by Jed Pressgrove
You might think a big-budget game about killing beasts and upgrading equipment wouldn’t bother with pretension, but Monster Hunter World immediately flaunts a brand of dignified bullshit with its title screen. The orchestrated music for this screen drips with sensitivity as if to suggest a deep respect for the natural-world imagery on display. It soon becomes clear that this dramatic frame is a misleading precursor, as the actual game amounts to little more than a cycle of anticlimactic action with no convincing emotional weight.
In the game, a governing agency named the Research Commission sends you on quests to exterminate creatures that supposedly threaten various ecosystems. Before going on a specific quest, you prepare yourself at a hub called Astera, where you can augment weapons and armor, take bounties, eat stat-boosting meals, and more. Once you activate a quest and get dropped into a locale, the typical goal is to track down a particular monster and slowly pick away at its life as it tries to defend itself and run away to hiding spots.
Despite the simplicity of this premise, I don’t have an issue with the aim of Monster Hunter World. Outside of eliciting pity for the monsters as they struggle to walk during combat, developer Capcom simply botches countless opportunities to lend gravity to the game. The developer’s first mistake is failing to make the game’s story halfway interesting or believable. For an organization dedicated to ecological management, the Research Commission doesn’t seem like a diverse team that takes its scientific and ethical mission seriously. Characters tend to speak with a one-dimensional kind of adolescent excitement, the music in Astera makes it sound like everyone’s getting ready for a lighthearted game of kickball, and, in the most infantilizing bit, the commission employs little cats as helpers.
The hunting itself is plagued by a hand-holding approach. By emphasizing footprints and other signs of monster activity, Monster Hunter World intends for players to feel that they’re tracking down targets in the wild. The problem is you barely have to be observant: glowing “scout flies” highlight the trail of anything you need to find, eliminating any sense of discovery or hardship. (Last year’s Metroid: Samus Returns did a much better job of making one feel like a hunter.)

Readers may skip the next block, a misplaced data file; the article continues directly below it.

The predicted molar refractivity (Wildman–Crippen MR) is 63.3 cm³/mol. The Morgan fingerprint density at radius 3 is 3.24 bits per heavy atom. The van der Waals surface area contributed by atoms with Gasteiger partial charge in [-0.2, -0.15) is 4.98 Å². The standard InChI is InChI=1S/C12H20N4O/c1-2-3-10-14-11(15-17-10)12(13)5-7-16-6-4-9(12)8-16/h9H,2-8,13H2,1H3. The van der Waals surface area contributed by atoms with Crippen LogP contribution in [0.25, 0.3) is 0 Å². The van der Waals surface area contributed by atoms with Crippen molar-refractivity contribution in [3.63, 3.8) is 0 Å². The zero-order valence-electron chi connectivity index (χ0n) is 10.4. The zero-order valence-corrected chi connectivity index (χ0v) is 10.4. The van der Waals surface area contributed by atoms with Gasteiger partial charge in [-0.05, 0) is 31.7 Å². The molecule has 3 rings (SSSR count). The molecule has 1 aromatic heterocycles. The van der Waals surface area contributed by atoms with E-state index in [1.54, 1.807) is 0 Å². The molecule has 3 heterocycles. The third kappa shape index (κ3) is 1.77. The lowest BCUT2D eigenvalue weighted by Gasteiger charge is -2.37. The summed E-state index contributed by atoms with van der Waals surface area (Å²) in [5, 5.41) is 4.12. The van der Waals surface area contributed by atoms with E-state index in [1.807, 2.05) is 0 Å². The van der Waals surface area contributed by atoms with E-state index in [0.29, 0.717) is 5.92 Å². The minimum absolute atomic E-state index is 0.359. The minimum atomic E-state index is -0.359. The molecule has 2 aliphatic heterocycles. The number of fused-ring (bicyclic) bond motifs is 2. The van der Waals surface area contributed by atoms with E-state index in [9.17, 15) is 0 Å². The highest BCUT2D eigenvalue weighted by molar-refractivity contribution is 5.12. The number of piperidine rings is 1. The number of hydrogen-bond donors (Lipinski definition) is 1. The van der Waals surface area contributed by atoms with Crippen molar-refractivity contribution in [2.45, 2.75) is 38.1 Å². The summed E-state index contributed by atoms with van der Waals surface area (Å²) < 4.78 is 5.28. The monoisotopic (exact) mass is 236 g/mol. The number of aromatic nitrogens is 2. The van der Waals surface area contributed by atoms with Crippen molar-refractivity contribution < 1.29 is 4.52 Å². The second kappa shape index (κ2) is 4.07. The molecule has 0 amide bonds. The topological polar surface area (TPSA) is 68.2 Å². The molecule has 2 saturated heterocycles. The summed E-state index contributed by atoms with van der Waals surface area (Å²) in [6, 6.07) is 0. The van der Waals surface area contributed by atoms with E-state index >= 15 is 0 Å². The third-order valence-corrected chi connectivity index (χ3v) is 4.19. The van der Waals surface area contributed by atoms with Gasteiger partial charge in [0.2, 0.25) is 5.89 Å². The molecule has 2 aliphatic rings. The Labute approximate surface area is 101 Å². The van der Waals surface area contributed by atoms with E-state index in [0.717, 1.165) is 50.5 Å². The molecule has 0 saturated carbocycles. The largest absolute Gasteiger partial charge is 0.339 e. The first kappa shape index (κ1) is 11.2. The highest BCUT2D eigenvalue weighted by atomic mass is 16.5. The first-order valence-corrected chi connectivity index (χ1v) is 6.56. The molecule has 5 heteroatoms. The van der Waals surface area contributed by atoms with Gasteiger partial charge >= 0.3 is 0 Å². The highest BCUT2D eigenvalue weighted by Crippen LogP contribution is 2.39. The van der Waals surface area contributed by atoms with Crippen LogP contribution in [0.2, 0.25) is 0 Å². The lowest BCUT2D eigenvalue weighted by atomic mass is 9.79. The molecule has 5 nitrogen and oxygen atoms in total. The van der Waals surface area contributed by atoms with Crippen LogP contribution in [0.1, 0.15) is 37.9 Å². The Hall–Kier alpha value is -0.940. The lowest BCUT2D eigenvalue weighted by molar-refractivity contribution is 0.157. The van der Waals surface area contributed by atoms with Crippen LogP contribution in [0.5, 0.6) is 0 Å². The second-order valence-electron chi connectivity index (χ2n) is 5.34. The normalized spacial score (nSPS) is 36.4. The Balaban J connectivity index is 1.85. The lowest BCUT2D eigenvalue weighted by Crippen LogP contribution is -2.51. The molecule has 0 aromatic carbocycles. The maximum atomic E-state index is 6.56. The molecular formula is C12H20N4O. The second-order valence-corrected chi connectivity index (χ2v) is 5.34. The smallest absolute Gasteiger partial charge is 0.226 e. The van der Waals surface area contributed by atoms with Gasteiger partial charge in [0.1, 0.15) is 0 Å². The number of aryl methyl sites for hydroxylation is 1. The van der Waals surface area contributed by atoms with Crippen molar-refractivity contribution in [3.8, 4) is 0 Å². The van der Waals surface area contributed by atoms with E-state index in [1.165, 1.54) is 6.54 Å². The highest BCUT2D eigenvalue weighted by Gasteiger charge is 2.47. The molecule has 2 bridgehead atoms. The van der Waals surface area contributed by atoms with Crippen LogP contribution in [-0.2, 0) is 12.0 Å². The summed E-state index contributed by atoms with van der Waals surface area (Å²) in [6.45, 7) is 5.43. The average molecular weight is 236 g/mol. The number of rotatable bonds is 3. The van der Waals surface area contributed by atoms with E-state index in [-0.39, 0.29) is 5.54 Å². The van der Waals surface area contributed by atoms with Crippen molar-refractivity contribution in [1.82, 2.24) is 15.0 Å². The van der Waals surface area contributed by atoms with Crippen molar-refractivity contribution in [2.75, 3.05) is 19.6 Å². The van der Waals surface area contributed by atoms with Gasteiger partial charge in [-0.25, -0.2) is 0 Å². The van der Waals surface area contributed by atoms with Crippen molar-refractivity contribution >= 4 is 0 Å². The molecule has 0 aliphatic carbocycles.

Killing is also a neutered and senseless experience in Monster Hunter World. Although Capcom went to great lengths to give the creatures lifelike animations, the monsters too often behave as if they can’t see you. During one quest, I engaged a group of smaller reptiles, backed away to avoid their advances, and ended up killing an aggressive one that was a few yards removed from the others. The remaining lizards forgot I was there, so I ambushed them even though there was no good reason to believe I had the element of surprise.
The bigger monsters are not much smarter. These towering foes frequently get distracted by the protagonist’s little cat helper. When they aren’t trying to stomp the feline, they often look at spaces to the right or left of the hero and then charge at nothing. When they don’t lose track of you, their attacks are so telegraphed that there’s little reason to worry. The best strategy is to roll out of the way and attack again, giving the action little to distinguish itself from that of numerous other titles.
Given its lack of original or monster-specific tactics, Monster Hunter World favors tedium over kinetic drama. You might have to hit a beast hundreds of times to kill it, and when it runs away from you, all you have to do is follow the lit-up trail of the scout flies to resume the predictable attack-and-dodge process. The violence reaches the peak of its antiseptic quality after you deliver a fatal blow: you can cut the corpse of a giant monster multiple times to gather materials for improved gear, but when you harvest the body, you will see no blood, no gashes, nothing to show that you’re taking parts from the creature. Monster Hunter World is the dullest action game of 2018 thus far because it has no idea what hunting entails.